Boxing The Saviour For Jermaine

The power of boxing has never been more evident than when observing the changes Jermaine Osbourne-Edwards has made to his life.

It will be time to take it all in when he’s a part of BCB Promotions’ show in Wolverhampton, at the Hangar Events Venue (Pearson Street), when fight night arrives on Friday October 1.

The former gang member grew up on the nearby Dovecotes estate, in the suburb of Pendeford, where a criminal past left him facing a bleak future.

He walked into Merridale Boxing Club looking to direct his aggression and started fighting in the ring, something he proved to be formidable at.

His amateur career only took in 10 contests, but he won nine of them with seven ending by TKO. Aspirations to turn pro grew from there and heightened when he met Richie Carter. The latter leads Richie Carter’s Pro Boxing Stable, based at Wolverhampton Boxing Club, where Osbourne-Edwards has whipped himself into fantastic shape.

The 32-year-old super lightweight has become determined to stay on the straight and narrow, both for himself and for his family.

As a popular ticket-seller, Osbourne-Edwards believes his pro debut is just the start of a new journey, that will only gather pace with success.

He said: “Boxing has been a life-changer, for me, and I could have been in prison by now, without it. I was in gangs, when I was younger, with the police on my back, all of the time. “In the past year, Richie (Carter) has helped me to become a pro and doors have started to open. I wish I’d done this a long time ago. He’s been in my corner.

“Nothing matters to me, anymore, apart from boxing and looking after my two beautiful children. I used to get up to all sorts, now I don’t even drink anymore.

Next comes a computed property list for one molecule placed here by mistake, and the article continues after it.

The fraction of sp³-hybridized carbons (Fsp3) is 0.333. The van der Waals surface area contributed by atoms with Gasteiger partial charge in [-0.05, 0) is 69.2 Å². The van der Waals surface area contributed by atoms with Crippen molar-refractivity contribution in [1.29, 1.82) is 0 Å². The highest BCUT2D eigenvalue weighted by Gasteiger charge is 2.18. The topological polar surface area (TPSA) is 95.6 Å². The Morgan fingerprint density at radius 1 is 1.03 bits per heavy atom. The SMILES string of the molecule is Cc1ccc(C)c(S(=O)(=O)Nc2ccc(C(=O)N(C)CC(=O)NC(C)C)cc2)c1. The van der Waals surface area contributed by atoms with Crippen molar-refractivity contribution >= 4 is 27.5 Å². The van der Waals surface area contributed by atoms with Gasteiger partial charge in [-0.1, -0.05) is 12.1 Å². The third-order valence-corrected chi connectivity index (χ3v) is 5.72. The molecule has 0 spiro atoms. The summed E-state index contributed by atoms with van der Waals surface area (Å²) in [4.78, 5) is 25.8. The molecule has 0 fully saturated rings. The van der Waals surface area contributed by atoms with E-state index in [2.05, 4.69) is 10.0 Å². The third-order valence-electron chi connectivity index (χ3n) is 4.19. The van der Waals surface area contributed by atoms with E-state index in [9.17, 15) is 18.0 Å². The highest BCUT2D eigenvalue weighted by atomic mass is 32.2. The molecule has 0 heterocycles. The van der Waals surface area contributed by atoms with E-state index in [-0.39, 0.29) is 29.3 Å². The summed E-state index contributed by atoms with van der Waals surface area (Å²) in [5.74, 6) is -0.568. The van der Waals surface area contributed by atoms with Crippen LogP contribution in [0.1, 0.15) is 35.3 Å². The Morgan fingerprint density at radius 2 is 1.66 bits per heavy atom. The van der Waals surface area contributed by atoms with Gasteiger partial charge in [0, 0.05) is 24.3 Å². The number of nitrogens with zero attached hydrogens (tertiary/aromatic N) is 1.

“I’ve suffered from depression and anxiety, which turned into anger, but I’ve channeled that into my training. I’ve become spiritual, too, and I feel like a new man.

“I’m never going back to my old ways, I’m only moving forward. I put my hands up, for the things that I’ve done in the past, and made peace with myself.

“Boxing has been a blessing, I was an amateur for four years but I didn’t have the hunger that I do now. I was half-hearted back then.

“I had a coach at Merridale, Paul Smith, who died from cancer last year and that broke my heart. The last thing he ever told me was not to stop boxing.

“That’s what I’m going to do – carry on until I’ve got nothing left. If I have it my way, I’ll have a pro career that lasts a good few years, but I have to start quickly.

“I need to come out of this with a belt, at least, and I know that I’m going to have to work very hard to get there. That’s the way it should be, because there are no shortcuts in life.

“With me being 32, I haven’t got much time to waste and I just want to get stuck in, keep active and be in as many fights as I can. Just to be there, for my debut, means a lot to me. “I’ve sold over 170 tickets for the show, so I’ll be in full warrior mode and I want to show everyone my skill. If I’m going to become a big deal, this is where it starts.”

The show is topped by Conah Walker versus Jamie Stewart for the Midlands Area Welterweight Title.
The undercard is stacked with local talent with Wolverhampton’s Kirstie Bavington, debutants Ollie Cooper (Cannock), Lewis Morris (Walsall) and Alex Round (Wednesfield) are all in action alongside Dudley’s Ethan Collins

All boxers weigh-in at The Hangar on Thursday at 1:30pm. The event is free to the public to attend and we’ll be giving away a pair of tickets to what is fast approaching a SELL OUT Show!

VIP Tickets for the Hangar bill have all sold out and there will be no ticket sales on the evening. A handful of standard tickets priced at £40 plus booking fee are available from

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